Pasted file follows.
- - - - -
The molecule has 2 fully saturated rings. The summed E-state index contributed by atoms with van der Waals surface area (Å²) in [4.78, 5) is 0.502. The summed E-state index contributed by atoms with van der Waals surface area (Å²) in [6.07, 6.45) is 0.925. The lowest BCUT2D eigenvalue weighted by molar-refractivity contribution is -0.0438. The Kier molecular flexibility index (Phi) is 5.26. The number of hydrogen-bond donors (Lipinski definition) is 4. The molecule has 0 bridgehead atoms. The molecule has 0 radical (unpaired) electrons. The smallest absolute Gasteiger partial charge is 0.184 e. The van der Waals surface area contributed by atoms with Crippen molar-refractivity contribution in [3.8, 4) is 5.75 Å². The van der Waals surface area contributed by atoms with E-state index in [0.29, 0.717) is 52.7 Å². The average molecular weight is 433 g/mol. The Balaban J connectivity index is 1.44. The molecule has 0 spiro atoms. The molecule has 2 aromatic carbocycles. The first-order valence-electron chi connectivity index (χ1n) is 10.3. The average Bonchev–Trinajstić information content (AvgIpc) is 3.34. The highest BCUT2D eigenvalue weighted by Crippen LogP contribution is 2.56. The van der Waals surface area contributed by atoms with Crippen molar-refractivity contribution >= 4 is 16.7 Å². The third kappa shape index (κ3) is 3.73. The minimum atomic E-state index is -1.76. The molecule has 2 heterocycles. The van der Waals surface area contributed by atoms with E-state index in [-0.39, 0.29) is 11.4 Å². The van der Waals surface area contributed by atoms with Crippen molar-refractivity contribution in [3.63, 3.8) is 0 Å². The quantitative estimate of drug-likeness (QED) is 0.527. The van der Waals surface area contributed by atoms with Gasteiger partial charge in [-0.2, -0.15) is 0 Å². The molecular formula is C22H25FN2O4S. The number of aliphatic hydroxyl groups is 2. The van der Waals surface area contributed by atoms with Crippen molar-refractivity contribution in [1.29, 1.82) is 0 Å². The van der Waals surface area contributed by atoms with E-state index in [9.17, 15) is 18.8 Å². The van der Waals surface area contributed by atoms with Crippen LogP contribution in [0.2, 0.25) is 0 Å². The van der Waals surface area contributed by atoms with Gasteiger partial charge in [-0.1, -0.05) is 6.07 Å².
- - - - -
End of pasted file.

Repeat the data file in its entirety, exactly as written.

The molecule has 2 fully saturated rings. The summed E-state index contributed by atoms with van der Waals surface area (Å²) in [4.78, 5) is 0.502. The summed E-state index contributed by atoms with van der Waals surface area (Å²) in [6.07, 6.45) is 0.925. The lowest BCUT2D eigenvalue weighted by molar-refractivity contribution is -0.0438. The Kier molecular flexibility index (Phi) is 5.26. The number of hydrogen-bond donors (Lipinski definition) is 4. The molecule has 0 bridgehead atoms. The molecule has 0 radical (unpaired) electrons. The smallest absolute Gasteiger partial charge is 0.184 e. The van der Waals surface area contributed by atoms with Crippen molar-refractivity contribution in [3.8, 4) is 5.75 Å². The van der Waals surface area contributed by atoms with E-state index in [0.29, 0.717) is 52.7 Å². The average molecular weight is 433 g/mol. The Balaban J connectivity index is 1.44. The molecule has 0 spiro atoms. The molecule has 2 aromatic carbocycles. The first-order valence-electron chi connectivity index (χ1n) is 10.3. The average Bonchev–Trinajstić information content (AvgIpc) is 3.34. The highest BCUT2D eigenvalue weighted by Crippen LogP contribution is 2.56. The van der Waals surface area contributed by atoms with Crippen molar-refractivity contribution >= 4 is 16.7 Å². The third kappa shape index (κ3) is 3.73. The minimum atomic E-state index is -1.76. The molecule has 2 heterocycles. The van der Waals surface area contributed by atoms with E-state index in [-0.39, 0.29) is 11.4 Å². The van der Waals surface area contributed by atoms with Crippen molar-refractivity contribution in [3.63, 3.8) is 0 Å². The quantitative estimate of drug-likeness (QED) is 0.527. The van der Waals surface area contributed by atoms with Gasteiger partial charge in [-0.2, -0.15) is 0 Å². The molecular formula is C22H25FN2O4S. The number of aliphatic hydroxyl groups is 2. The van der Waals surface area contributed by atoms with Crippen molar-refractivity contribution in [1.29, 1.82) is 0 Å². The van der Waals surface area contributed by atoms with E-state index in [9.17, 15) is 18.8 Å². The van der Waals surface area contributed by atoms with Crippen LogP contribution in [0.2, 0.25) is 0 Å². The van der Waals surface area contributed by atoms with Gasteiger partial charge in [-0.1, -0.05) is 6.07 Å².